The encounter rate and density of hunting signs can be calculated for a specific area of interest and compared with that of other areas. The main issue with this method is that it is labour intensive as it requires the area to be surveyed appropriately. Knowledge of hunting signs is also important as some may be old and not be representative of current levels of hunting pressure.
Hunters will always leave traces of their presence across the landscape. Whether a hunting trail, a cartridge or a trap, all these signs can be used as indicators of hunting pressure.
4) Participatory mapping
Working within communities and asking people in which areas they hunt more frequently, and using that information to construct a map, is another method used to estimate hunting pressure. This relies heavily on accurate reporting by the hunters and produces qualitative data that has to be groundtruthed to produce a spatial map of hunting pressure.
Q2 How do behavioural responses to human presence change along a gradient of hunting pressure?
Animals often adapt their behaviours to external cues. Human hunting represents a strong predatory pressure for primates across West Africa and different species are expected to adapt their behaviour accordingly to avoid predation. Anti-predatory behaviours, in fact, may change depending on predator and surrounding habitat (see Density Estimates page).
If primates indeed adapt their behaviour to human hunting pressure, one might expect behavioural variation across a landscape to be a good indicator of hunting pressure. Many other factors however might be influencing the observed behaviour.
My second and third chapters explore the effects of hunting pressure on monkey behaviour.
Q3 How do changes in behaviour impact density estimates?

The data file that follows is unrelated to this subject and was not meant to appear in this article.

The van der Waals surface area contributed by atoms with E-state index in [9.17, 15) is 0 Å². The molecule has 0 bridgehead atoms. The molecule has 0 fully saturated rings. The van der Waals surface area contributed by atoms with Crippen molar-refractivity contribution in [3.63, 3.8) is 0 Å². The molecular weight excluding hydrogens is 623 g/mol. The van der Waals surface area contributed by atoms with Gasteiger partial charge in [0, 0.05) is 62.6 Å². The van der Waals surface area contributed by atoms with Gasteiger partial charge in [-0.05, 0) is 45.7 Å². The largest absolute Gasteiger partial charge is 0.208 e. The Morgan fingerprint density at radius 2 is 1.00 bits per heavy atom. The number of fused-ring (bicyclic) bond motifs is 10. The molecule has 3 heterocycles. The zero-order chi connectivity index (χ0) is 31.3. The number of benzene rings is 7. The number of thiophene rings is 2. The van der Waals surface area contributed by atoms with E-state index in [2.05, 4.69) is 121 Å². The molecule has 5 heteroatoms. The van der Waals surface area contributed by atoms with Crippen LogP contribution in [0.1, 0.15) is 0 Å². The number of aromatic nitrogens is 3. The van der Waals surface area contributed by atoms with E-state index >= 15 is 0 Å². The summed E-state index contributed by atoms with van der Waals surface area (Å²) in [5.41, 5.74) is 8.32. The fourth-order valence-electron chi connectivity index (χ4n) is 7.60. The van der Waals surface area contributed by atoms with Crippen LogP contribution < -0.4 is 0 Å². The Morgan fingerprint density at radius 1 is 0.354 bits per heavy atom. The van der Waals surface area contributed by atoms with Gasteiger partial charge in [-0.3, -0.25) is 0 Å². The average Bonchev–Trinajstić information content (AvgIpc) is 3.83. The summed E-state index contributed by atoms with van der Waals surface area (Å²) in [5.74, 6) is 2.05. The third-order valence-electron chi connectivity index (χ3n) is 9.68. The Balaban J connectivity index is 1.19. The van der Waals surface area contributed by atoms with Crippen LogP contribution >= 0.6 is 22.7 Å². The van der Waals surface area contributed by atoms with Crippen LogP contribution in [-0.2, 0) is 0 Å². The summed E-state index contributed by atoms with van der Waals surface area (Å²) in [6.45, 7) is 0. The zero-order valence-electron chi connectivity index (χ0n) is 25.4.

The most widespread method used to estimate primate densities is distance sampling (line transect sampling). This method consists in dividing the region of interest into lines that are walked at a slow speed (around 0.5km/h). For each detected animal the perpendicular distance from the line is measured (Figure 1). The distances can then be used to model a detection function, with detectability decreasing as a function of distance, i.e. the majority of animals that are detected are close to the line (Figure 2). From the detection function, number of animals missed can then be estimated and consequently the density of animals in the area of interest (Equation below). One of the main assumptions of this method is that detectability is only a function of distance.
Hunting pressure by humans has been shown to affect the behaviour of animals, including primates. In areas of high hunting pressure, primates have been shown to alter their anti-predatory behaviours. There is evidence, for example, of a decrease in vocalisation in Diana monkeys, of an increasing in freezing and fleeing behaviours and some evidence for reduced group size (Figure 3). All of these behavioural changes may have an impact on species detectability.
Dˆ = estimated density
n = number of animals seen
Pˆa = estimate of proportion of animals seen
w = width of the transect
L = total length of all the transects
Using a model simulation, my final research chapter adds behavioural parameters (derived from the literature and from my fieldwork in West Africa) such as movement (fleeing) to a simulated population with known density, to make predictions on how this behavioural change may impact detectability and final density estimates.
Results from this research may result in more precise density estimates across a landscape with varying levels of hunting pressure and may help make more informed decisions regarding estimates of hunting sustainability and how species are categorised under international conventions (i.e. IUCN red list).
Figure 1. Line transect of length L and width W. Filled dots represent detected primates and x is the perpendicular distance between the line and that primate/s. Empty dots represent the undetected ones.
Figure 2. Example detection function - The probability of detecting a primate will decrease with distance from the line
Figure 3. Predicted effects of changes in anti-predator behaviours on the detectability of primate species
The different data chapters from my PhD research are currently in prep for submission to multiple scientific journals, watch this space for results and publications!!